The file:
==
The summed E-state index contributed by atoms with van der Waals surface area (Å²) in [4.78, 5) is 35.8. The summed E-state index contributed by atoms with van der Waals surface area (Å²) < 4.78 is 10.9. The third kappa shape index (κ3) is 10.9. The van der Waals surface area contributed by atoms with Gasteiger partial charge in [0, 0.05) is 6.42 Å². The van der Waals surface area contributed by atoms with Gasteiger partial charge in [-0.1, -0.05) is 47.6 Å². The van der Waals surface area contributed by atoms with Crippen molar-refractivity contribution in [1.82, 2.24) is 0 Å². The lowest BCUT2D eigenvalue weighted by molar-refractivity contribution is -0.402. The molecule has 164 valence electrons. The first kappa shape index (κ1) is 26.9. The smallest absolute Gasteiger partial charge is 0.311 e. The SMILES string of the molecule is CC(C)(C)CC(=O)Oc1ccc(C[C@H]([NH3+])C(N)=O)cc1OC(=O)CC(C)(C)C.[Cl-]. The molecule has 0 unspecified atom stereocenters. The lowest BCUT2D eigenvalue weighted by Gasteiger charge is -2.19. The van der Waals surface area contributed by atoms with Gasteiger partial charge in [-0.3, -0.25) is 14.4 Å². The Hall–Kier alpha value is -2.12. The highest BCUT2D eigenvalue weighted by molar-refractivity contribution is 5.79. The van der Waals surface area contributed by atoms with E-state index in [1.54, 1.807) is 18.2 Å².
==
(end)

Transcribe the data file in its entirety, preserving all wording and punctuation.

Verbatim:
The summed E-state index contributed by atoms with van der Waals surface area (Å²) in [4.78, 5) is 35.8. The summed E-state index contributed by atoms with van der Waals surface area (Å²) < 4.78 is 10.9. The third kappa shape index (κ3) is 10.9. The van der Waals surface area contributed by atoms with Gasteiger partial charge in [0, 0.05) is 6.42 Å². The van der Waals surface area contributed by atoms with Gasteiger partial charge in [-0.1, -0.05) is 47.6 Å². The van der Waals surface area contributed by atoms with Crippen molar-refractivity contribution in [1.82, 2.24) is 0 Å². The lowest BCUT2D eigenvalue weighted by molar-refractivity contribution is -0.402. The molecule has 164 valence electrons. The first kappa shape index (κ1) is 26.9. The smallest absolute Gasteiger partial charge is 0.311 e. The SMILES string of the molecule is CC(C)(C)CC(=O)Oc1ccc(C[C@H]([NH3+])C(N)=O)cc1OC(=O)CC(C)(C)C.[Cl-]. The molecule has 0 unspecified atom stereocenters. The lowest BCUT2D eigenvalue weighted by Gasteiger charge is -2.19. The van der Waals surface area contributed by atoms with Gasteiger partial charge in [-0.3, -0.25) is 14.4 Å². The Hall–Kier alpha value is -2.12. The highest BCUT2D eigenvalue weighted by molar-refractivity contribution is 5.79. The van der Waals surface area contributed by atoms with E-state index in [1.54, 1.807) is 18.2 Å².